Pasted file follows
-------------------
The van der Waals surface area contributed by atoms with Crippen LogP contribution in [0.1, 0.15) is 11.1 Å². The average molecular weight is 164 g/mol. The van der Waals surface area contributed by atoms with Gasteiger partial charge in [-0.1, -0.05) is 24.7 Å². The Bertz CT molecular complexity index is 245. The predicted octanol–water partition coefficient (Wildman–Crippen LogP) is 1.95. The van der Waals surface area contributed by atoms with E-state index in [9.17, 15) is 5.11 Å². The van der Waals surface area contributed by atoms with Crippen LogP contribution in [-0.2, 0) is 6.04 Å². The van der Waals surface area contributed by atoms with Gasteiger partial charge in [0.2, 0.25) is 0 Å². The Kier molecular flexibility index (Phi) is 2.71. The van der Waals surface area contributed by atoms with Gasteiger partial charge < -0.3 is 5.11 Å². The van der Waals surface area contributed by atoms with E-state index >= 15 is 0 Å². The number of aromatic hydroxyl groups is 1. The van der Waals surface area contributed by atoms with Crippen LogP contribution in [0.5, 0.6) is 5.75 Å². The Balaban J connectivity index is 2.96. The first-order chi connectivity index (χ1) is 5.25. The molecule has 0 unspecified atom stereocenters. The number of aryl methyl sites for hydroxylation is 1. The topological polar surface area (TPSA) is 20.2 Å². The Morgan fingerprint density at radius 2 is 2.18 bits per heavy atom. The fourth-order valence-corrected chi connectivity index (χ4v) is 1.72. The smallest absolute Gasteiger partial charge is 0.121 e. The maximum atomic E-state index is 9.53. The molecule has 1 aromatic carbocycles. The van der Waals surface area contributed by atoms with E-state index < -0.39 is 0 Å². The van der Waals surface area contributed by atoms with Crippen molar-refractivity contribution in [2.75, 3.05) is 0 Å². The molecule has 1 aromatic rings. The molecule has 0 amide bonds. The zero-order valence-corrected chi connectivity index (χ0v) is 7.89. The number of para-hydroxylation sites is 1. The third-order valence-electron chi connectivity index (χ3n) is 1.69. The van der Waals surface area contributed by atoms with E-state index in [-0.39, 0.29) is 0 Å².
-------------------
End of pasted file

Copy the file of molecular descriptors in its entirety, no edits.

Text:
The van der Waals surface area contributed by atoms with Crippen LogP contribution in [0.1, 0.15) is 11.1 Å². The average molecular weight is 164 g/mol. The van der Waals surface area contributed by atoms with Gasteiger partial charge in [-0.1, -0.05) is 24.7 Å². The Bertz CT molecular complexity index is 245. The predicted octanol–water partition coefficient (Wildman–Crippen LogP) is 1.95. The van der Waals surface area contributed by atoms with E-state index in [9.17, 15) is 5.11 Å². The van der Waals surface area contributed by atoms with Crippen LogP contribution in [-0.2, 0) is 6.04 Å². The van der Waals surface area contributed by atoms with Gasteiger partial charge in [0.2, 0.25) is 0 Å². The Kier molecular flexibility index (Phi) is 2.71. The van der Waals surface area contributed by atoms with Gasteiger partial charge < -0.3 is 5.11 Å². The van der Waals surface area contributed by atoms with E-state index >= 15 is 0 Å². The number of aromatic hydroxyl groups is 1. The van der Waals surface area contributed by atoms with Crippen LogP contribution in [0.5, 0.6) is 5.75 Å². The Balaban J connectivity index is 2.96. The first-order chi connectivity index (χ1) is 5.25. The molecule has 0 unspecified atom stereocenters. The number of aryl methyl sites for hydroxylation is 1. The topological polar surface area (TPSA) is 20.2 Å². The Morgan fingerprint density at radius 2 is 2.18 bits per heavy atom. The fourth-order valence-corrected chi connectivity index (χ4v) is 1.72. The smallest absolute Gasteiger partial charge is 0.121 e. The maximum atomic E-state index is 9.53. The molecule has 1 aromatic carbocycles. The van der Waals surface area contributed by atoms with E-state index < -0.39 is 0 Å². The van der Waals surface area contributed by atoms with Crippen molar-refractivity contribution in [2.75, 3.05) is 0 Å². The molecule has 1 aromatic rings. The molecule has 0 amide bonds. The zero-order valence-corrected chi connectivity index (χ0v) is 7.89. The number of para-hydroxylation sites is 1. The third-order valence-electron chi connectivity index (χ3n) is 1.69. The van der Waals surface area contributed by atoms with E-state index in [-0.39, 0.29) is 0 Å².